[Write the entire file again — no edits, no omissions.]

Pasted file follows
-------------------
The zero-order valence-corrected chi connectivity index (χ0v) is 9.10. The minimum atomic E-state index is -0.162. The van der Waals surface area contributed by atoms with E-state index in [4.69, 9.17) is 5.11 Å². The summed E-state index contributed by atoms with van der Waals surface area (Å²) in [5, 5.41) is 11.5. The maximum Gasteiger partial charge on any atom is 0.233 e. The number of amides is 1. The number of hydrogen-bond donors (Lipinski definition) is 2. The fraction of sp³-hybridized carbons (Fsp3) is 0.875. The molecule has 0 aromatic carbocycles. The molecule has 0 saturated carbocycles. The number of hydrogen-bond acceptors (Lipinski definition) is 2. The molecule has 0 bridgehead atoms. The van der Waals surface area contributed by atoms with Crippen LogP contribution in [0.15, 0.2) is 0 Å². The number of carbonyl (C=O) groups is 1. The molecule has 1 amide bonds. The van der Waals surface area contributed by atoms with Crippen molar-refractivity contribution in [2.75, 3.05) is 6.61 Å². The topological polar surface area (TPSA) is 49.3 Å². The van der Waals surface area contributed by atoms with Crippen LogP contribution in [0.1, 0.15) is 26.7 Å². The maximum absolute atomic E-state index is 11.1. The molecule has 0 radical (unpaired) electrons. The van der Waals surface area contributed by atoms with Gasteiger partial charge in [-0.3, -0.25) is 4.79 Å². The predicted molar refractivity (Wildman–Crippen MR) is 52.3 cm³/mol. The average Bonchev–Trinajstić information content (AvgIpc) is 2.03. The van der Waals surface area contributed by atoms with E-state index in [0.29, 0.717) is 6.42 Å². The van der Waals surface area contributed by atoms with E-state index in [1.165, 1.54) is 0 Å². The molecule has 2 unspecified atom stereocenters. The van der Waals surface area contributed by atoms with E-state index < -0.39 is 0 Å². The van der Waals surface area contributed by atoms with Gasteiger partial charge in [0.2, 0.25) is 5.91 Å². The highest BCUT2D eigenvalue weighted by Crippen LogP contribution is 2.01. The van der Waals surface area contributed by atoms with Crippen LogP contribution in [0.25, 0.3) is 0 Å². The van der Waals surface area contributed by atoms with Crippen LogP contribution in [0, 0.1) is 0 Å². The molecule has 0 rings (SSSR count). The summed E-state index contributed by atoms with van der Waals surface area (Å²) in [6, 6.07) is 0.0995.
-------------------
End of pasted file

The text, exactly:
The zero-order valence-corrected chi connectivity index (χ0v) is 9.10. The minimum atomic E-state index is -0.162. The van der Waals surface area contributed by atoms with E-state index in [4.69, 9.17) is 5.11 Å². The summed E-state index contributed by atoms with van der Waals surface area (Å²) in [5, 5.41) is 11.5. The maximum Gasteiger partial charge on any atom is 0.233 e. The number of amides is 1. The number of hydrogen-bond donors (Lipinski definition) is 2. The fraction of sp³-hybridized carbons (Fsp3) is 0.875. The molecule has 0 aromatic carbocycles. The molecule has 0 saturated carbocycles. The number of hydrogen-bond acceptors (Lipinski definition) is 2. The molecule has 0 bridgehead atoms. The van der Waals surface area contributed by atoms with Crippen LogP contribution in [0.15, 0.2) is 0 Å². The number of carbonyl (C=O) groups is 1. The molecule has 1 amide bonds. The van der Waals surface area contributed by atoms with Crippen molar-refractivity contribution in [2.75, 3.05) is 6.61 Å². The topological polar surface area (TPSA) is 49.3 Å². The van der Waals surface area contributed by atoms with Crippen LogP contribution in [0.1, 0.15) is 26.7 Å². The maximum absolute atomic E-state index is 11.1. The molecule has 0 radical (unpaired) electrons. The van der Waals surface area contributed by atoms with Gasteiger partial charge in [-0.3, -0.25) is 4.79 Å². The predicted molar refractivity (Wildman–Crippen MR) is 52.3 cm³/mol. The average Bonchev–Trinajstić information content (AvgIpc) is 2.03. The van der Waals surface area contributed by atoms with E-state index in [0.29, 0.717) is 6.42 Å². The van der Waals surface area contributed by atoms with E-state index in [1.165, 1.54) is 0 Å². The molecule has 2 unspecified atom stereocenters. The van der Waals surface area contributed by atoms with E-state index < -0.39 is 0 Å². The van der Waals surface area contributed by atoms with Gasteiger partial charge in [0.2, 0.25) is 5.91 Å². The highest BCUT2D eigenvalue weighted by Crippen LogP contribution is 2.01. The van der Waals surface area contributed by atoms with Crippen LogP contribution in [0.25, 0.3) is 0 Å². The van der Waals surface area contributed by atoms with Crippen LogP contribution in [0, 0.1) is 0 Å². The molecule has 0 rings (SSSR count). The summed E-state index contributed by atoms with van der Waals surface area (Å²) in [6, 6.07) is 0.0995.